Writing Assignment, Spring 2014
Because all scientific disciplines are changing rapidly, new ideas are commonly presented in journals months or years before they are incorporated into textbooks. In order to introduce you to some of the current or classic ideas in Earth history I would like you to read an article from the recent literature during the course of the semester. Then, working from the premise that one of the best ways to understand something is to explain it to someone else, I also ask that you write an outline and an abstract (concise summary) of the article. Developing the ability to recognize which elements of a presentation provide key support for its hypothesis and then communicate your analysis to others through a well-organized and clearly-written narrative is a skill that will serve you well in whatever work or studies you pursue.
Instructions for articles
- Article: To begin, read one of the articles listed below. If you would like additional background you may want to look ahead at our text's discussion of the topics covered by the article you choose. Remember, however, that your outline is to present information only from the article and not from other sources.
- Outline: Then, write a outline of the article's key points using complete sentences.
A good way to begin organizing your outline may be to imagine that you are telling a friend what the most important conclusions of the article are and which data support them. If you can lay our your statements and data this way you'll be well on your way to writing a good outline.
- Your final version needs to be typed, and you should identify yourself only by typing your class PIN—not your name—on the upper, right-hand corner of the first page.
- In addition to turning in a hard copy of your outline in class please also submit a copy to turnitin.com. Our class ID is 7465506 and the password is available from me.
- The outline is worth 10 points, and will be graded on grammar, completeness and the relevance of the material to the main ideas of the article (focus on major points, not peripheral details) according to the accompanying rubric. You should also review this sample outline, which was written from an article previously used for this assignment, so that you can get an idea of what sort of detail your outline should include. Because the rubric and sample outline (as well as the other sample documents linked below) are PDF files you will need to install a free copy of Adobe Acrobat Reader to view them if you do not already have one on your computer.
- Here is a list of the annotations I will make on student writing assignments when I review them.
- Preliminary abstract: Next, prepare an abstract that summarizes the most important observations
and conclusions of the article according to the instructions given on the accompanying template.
(If you're not using Word, this abstract layout page will show you the correct margins and column sizes for your abstract and the PDF version of the template will give you other key information although it cannot be edited.) If you're not familiar with what an abstact is, check out this classic essay on what makes a good versus a bad abstract by Kenneth Landes.
- Your final version needs to be typed using the format given in the template. Just highlight each element of the template in turn (title, author name(s), journal title, abstract text, index terms, etc.) and type in the corresponding text for your abstract. The template will correctly position and space text on the page. Be sure to save the edited template so that if anything goes wrong you won't have to type it again. Your abstract text should fit into the space available in the left-hand column but not wrap over into the right-hand column. If it does you'll need to shorten the text accordingly. Also, the top line of the right-hand column should be flush with the title in the left-hand column. If it's not, be sure to remove any extra carriage returns in the right-hand column. Finally, you should only identify yourself by typing your PINnot your namein the space indicated near the top of the right-hand column.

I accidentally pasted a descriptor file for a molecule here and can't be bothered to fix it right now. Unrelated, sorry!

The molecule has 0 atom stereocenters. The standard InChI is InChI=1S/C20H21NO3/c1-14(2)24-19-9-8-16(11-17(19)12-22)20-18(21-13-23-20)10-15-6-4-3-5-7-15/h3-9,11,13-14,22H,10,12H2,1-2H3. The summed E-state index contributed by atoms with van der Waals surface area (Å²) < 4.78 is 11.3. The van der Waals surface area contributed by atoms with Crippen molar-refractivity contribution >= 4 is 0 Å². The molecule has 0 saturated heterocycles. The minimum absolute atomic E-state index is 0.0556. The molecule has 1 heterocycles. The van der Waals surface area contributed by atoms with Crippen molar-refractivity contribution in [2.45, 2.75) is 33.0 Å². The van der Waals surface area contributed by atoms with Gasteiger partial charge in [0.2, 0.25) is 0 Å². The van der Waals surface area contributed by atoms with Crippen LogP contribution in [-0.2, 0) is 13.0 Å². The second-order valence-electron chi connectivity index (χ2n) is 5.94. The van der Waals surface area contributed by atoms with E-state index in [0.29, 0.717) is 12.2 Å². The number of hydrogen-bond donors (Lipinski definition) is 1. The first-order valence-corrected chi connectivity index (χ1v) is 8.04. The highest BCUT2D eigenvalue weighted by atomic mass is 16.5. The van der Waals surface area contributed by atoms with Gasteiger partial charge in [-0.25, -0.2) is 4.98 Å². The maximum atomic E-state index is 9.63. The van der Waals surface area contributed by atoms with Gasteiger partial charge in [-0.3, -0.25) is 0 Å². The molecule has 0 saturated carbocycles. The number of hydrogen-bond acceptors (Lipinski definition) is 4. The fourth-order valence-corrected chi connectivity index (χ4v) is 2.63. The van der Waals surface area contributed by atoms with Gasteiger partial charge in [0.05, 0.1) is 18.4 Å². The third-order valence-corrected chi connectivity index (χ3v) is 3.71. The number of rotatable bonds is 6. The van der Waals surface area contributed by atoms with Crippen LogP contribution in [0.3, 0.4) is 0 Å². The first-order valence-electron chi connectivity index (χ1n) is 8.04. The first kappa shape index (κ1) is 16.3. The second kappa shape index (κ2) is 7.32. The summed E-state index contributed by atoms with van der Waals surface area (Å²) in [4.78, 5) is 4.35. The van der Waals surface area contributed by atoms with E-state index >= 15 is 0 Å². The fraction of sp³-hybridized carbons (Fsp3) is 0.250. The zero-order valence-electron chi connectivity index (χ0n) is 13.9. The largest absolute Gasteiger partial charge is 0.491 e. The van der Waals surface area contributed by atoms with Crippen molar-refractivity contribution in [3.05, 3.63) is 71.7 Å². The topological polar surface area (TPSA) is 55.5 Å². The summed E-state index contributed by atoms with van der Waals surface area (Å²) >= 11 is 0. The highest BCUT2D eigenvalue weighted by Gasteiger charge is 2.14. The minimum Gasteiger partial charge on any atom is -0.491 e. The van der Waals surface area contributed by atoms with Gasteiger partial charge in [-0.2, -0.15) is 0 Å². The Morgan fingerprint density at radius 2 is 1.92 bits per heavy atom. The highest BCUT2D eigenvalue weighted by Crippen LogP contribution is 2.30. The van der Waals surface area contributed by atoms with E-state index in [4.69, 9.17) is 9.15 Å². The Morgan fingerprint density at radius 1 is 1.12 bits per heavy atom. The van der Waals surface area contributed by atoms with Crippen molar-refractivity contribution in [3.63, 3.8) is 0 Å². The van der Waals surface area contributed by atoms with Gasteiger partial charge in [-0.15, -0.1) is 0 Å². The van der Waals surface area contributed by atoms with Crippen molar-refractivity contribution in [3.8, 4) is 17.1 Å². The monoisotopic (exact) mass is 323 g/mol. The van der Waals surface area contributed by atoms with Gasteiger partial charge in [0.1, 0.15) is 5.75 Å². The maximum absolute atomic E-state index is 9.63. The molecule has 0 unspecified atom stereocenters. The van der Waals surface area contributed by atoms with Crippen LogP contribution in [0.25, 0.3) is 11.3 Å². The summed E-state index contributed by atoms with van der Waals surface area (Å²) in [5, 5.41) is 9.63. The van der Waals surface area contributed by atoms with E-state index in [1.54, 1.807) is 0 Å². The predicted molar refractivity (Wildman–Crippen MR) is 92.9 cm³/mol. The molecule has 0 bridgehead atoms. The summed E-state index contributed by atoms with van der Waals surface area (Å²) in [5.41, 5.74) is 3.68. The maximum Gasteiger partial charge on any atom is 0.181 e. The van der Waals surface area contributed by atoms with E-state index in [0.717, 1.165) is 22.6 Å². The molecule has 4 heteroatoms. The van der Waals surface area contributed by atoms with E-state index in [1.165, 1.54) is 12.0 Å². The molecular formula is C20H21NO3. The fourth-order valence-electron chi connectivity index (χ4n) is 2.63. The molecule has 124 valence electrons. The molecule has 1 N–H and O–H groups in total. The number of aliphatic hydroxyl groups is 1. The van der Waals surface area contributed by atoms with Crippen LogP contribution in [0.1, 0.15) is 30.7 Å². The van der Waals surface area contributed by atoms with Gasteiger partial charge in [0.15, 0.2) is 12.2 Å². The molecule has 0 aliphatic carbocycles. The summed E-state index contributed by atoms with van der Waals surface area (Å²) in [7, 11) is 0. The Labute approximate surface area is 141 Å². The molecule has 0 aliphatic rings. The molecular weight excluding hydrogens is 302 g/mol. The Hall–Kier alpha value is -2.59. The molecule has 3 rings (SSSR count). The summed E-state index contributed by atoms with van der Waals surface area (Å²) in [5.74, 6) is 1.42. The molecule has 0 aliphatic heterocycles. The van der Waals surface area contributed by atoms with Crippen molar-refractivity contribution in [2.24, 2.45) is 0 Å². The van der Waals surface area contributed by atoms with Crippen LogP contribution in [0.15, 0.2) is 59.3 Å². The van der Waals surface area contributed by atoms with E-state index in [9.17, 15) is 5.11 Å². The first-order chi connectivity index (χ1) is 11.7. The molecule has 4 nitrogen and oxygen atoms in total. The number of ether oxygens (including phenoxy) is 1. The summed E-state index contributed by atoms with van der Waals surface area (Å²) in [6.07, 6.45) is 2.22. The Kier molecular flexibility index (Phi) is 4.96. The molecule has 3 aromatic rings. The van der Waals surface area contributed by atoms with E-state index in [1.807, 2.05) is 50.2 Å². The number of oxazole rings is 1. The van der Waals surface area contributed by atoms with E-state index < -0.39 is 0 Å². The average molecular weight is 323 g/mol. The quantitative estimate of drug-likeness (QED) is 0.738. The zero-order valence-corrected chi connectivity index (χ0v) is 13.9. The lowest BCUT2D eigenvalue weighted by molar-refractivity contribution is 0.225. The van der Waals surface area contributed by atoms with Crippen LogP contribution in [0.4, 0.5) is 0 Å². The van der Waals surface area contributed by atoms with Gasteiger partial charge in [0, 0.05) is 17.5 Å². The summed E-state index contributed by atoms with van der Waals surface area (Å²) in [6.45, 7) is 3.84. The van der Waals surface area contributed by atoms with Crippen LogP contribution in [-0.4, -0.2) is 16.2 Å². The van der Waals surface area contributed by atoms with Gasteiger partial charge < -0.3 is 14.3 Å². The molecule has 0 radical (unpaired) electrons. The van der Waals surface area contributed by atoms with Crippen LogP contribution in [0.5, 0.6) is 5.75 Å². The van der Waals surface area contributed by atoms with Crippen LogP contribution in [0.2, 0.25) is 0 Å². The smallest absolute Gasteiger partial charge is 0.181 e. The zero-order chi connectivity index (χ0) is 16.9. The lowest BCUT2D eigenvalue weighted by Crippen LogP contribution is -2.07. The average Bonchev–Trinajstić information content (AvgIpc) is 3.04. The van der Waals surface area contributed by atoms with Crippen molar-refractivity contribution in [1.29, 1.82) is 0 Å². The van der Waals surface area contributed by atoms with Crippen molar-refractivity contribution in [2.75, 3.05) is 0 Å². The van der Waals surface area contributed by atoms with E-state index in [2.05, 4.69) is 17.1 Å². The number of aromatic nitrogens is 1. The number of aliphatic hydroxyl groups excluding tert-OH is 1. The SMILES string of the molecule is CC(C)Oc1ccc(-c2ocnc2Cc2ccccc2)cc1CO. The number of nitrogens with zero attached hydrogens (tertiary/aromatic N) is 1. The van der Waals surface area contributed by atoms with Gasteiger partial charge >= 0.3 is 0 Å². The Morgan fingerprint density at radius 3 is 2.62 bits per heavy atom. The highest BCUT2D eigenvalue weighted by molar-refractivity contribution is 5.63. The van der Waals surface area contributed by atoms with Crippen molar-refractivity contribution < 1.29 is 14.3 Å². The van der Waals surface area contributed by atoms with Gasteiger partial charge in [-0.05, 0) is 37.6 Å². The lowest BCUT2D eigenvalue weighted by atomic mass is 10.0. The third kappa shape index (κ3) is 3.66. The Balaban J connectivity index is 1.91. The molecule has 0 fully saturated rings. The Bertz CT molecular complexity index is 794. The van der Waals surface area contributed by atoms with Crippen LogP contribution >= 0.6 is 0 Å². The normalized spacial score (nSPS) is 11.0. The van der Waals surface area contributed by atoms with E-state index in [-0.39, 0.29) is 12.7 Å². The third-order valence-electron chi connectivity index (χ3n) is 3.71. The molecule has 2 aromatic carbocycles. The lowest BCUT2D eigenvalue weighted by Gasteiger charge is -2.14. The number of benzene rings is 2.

- You will want to work from your outline, but be careful not to paraphrase the article too closely or include text directly from it. Doing so constitutes plagiarism and will result in a loss of points.
- The preliminary abstract will be worth 10 points and will be scored about 2/3 on format (page layout and index terms) and 1/3 on content (sentence structure, narrative coherence and completeness and accuracy of content). You should also review this sample abstract, which was written from the same article as that used for the sample outline, so that you can see how the narrative content of the abstract is related to the ideas presented in the outline.
- Final abstract: Finally, prepare a revised abstract that takes into account all of the comments you received on you first version. This final abstract will be graded about 2/3 on content (clarity, originality and coherence of narrative) and 1/3 on form (layout, index terms, grammar and sentence structure) according to the acompanying rubric. Special emphasis will be given to those sections where you were asked to make changes to the preliminary version. It will be worth 20 points.
- Impact from the Deep by Peter D. Ward, Scientific American, October 2006, p. 64-71.
This article explores how changes in Earth's ocean and atmosphere during an episode of Late Permian global warming may have led to a mass extinction that killed 90% of the species on Earth.
- Tracking an Ancient Killer by Ramond R. Rogers and David W. Krause, Scientific American, February 2007, p. 42-51.
This article uses climatic and forensic analyses to learn what killed a diverse assemblage of dinosaurs in Madagascar several million years before the K-T extinction.